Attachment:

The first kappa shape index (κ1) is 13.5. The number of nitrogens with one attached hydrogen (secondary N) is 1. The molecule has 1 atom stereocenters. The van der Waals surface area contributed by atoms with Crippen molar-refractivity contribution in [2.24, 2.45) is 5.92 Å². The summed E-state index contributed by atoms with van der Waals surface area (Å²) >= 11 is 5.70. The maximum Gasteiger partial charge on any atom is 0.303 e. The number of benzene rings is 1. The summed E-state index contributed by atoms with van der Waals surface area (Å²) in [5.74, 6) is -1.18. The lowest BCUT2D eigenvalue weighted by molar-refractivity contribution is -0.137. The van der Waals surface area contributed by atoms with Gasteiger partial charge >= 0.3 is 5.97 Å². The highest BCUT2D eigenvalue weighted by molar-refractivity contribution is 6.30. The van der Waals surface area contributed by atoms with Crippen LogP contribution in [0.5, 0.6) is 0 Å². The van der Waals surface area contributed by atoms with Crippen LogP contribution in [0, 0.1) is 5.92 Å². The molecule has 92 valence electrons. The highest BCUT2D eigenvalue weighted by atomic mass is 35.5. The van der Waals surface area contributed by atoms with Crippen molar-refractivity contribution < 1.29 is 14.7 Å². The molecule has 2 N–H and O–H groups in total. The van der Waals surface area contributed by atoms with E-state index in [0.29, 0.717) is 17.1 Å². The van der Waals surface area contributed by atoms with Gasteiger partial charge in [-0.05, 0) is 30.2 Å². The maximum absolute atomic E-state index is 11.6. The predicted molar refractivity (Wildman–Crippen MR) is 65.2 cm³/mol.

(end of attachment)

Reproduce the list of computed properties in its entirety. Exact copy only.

The first kappa shape index (κ1) is 13.5. The number of nitrogens with one attached hydrogen (secondary N) is 1. The molecule has 1 atom stereocenters. The van der Waals surface area contributed by atoms with Crippen molar-refractivity contribution in [2.24, 2.45) is 5.92 Å². The summed E-state index contributed by atoms with van der Waals surface area (Å²) >= 11 is 5.70. The maximum Gasteiger partial charge on any atom is 0.303 e. The number of benzene rings is 1. The summed E-state index contributed by atoms with van der Waals surface area (Å²) in [5.74, 6) is -1.18. The lowest BCUT2D eigenvalue weighted by molar-refractivity contribution is -0.137. The van der Waals surface area contributed by atoms with Gasteiger partial charge >= 0.3 is 5.97 Å². The highest BCUT2D eigenvalue weighted by molar-refractivity contribution is 6.30. The van der Waals surface area contributed by atoms with Crippen LogP contribution in [0.5, 0.6) is 0 Å². The van der Waals surface area contributed by atoms with Crippen LogP contribution in [0, 0.1) is 5.92 Å². The molecule has 92 valence electrons. The highest BCUT2D eigenvalue weighted by atomic mass is 35.5. The van der Waals surface area contributed by atoms with Crippen molar-refractivity contribution < 1.29 is 14.7 Å². The molecule has 2 N–H and O–H groups in total. The van der Waals surface area contributed by atoms with E-state index in [0.29, 0.717) is 17.1 Å². The van der Waals surface area contributed by atoms with Gasteiger partial charge in [-0.05, 0) is 30.2 Å². The maximum absolute atomic E-state index is 11.6. The predicted molar refractivity (Wildman–Crippen MR) is 65.2 cm³/mol.